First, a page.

Getting back to the book, Doug Wilson did a great job of sharing the story of Fred Hutchinson. It is a story that will eventually get lost to the annals of time, but nonetheless should be remembered. If this story was based in New York or Los Angeles I think the media play on it would have been much more, but Cincinnati was propbably just not flashy enough for the powers that be. Wilson gave the reader a real good look at the subject and while being a sad subject , turns it into an enjoyable experience for the reader. I would obviously recommend it to Reds fans, but all readers should check it out for the valuable history lesson contained within.
You can get this book from the nice folks at McFarland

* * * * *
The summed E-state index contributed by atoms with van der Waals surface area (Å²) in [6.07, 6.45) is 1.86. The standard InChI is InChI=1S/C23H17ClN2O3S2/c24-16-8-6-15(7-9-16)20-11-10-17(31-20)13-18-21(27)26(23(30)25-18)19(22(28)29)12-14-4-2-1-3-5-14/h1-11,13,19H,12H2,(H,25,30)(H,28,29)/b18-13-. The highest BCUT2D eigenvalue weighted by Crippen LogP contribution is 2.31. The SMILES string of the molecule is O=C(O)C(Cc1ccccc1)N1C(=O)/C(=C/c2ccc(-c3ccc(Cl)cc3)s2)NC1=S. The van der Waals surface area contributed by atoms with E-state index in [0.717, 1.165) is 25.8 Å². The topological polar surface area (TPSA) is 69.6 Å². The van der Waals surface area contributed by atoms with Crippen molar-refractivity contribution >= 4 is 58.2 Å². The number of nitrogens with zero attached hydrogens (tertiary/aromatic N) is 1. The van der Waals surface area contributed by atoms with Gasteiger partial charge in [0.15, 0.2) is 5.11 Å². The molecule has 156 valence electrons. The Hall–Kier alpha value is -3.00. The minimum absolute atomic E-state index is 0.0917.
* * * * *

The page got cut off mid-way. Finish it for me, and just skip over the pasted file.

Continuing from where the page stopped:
There are certain seasons that stand out from others. Perhaps it is a historical event that happened during that particular year, a team that overcame great odds or even a year of monumental changes that may be hard to recognize without the use of hind sight. 1972 is one of those years that on the surface while it was happening, the participants really were not living it going this is something great we are doing here. It was a year that was plop in the middle of the time when the players union was starting to be a formidable force within the game, as well as a noticeable change in society’s values. Time where authority was being challenged, inflation was starting to run rampant and in the public’s eyes baseball would start moving from just a game to a business. Today’s book takes a look at the one pivotal year within this decade of change and shows some of the signs that people may have missed that the game was changing.